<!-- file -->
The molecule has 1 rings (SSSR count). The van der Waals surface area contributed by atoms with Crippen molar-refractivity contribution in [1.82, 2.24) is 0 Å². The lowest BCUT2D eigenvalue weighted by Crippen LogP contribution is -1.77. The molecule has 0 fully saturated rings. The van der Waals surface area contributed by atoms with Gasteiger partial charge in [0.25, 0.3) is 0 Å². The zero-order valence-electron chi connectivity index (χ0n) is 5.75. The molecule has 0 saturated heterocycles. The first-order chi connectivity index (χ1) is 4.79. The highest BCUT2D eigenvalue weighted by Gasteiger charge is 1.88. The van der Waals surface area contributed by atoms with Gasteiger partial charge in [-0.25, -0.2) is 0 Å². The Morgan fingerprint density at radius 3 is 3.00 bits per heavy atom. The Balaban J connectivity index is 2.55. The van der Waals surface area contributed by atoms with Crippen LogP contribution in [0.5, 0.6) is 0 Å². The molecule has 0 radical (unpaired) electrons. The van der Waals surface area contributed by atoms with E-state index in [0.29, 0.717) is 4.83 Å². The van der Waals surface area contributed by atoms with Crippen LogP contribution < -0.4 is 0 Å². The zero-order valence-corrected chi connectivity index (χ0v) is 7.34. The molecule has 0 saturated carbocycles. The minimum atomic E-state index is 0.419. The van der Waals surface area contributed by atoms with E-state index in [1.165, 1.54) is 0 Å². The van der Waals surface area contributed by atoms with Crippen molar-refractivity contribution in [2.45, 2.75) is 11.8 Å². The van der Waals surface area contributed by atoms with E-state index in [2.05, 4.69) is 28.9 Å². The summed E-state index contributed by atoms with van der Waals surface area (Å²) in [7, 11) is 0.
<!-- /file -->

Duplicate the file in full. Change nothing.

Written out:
The molecule has 1 rings (SSSR count). The van der Waals surface area contributed by atoms with Crippen molar-refractivity contribution in [1.82, 2.24) is 0 Å². The lowest BCUT2D eigenvalue weighted by Crippen LogP contribution is -1.77. The molecule has 0 fully saturated rings. The van der Waals surface area contributed by atoms with Gasteiger partial charge in [0.25, 0.3) is 0 Å². The zero-order valence-electron chi connectivity index (χ0n) is 5.75. The molecule has 0 saturated heterocycles. The first-order chi connectivity index (χ1) is 4.79. The highest BCUT2D eigenvalue weighted by Gasteiger charge is 1.88. The van der Waals surface area contributed by atoms with Gasteiger partial charge in [-0.25, -0.2) is 0 Å². The Morgan fingerprint density at radius 3 is 3.00 bits per heavy atom. The Balaban J connectivity index is 2.55. The van der Waals surface area contributed by atoms with Crippen LogP contribution in [0.5, 0.6) is 0 Å². The molecule has 0 radical (unpaired) electrons. The van der Waals surface area contributed by atoms with E-state index in [0.29, 0.717) is 4.83 Å². The van der Waals surface area contributed by atoms with Crippen LogP contribution < -0.4 is 0 Å². The zero-order valence-corrected chi connectivity index (χ0v) is 7.34. The molecule has 0 saturated carbocycles. The minimum atomic E-state index is 0.419. The van der Waals surface area contributed by atoms with E-state index in [1.165, 1.54) is 0 Å². The van der Waals surface area contributed by atoms with Crippen molar-refractivity contribution in [2.45, 2.75) is 11.8 Å². The van der Waals surface area contributed by atoms with E-state index in [2.05, 4.69) is 28.9 Å². The summed E-state index contributed by atoms with van der Waals surface area (Å²) in [7, 11) is 0.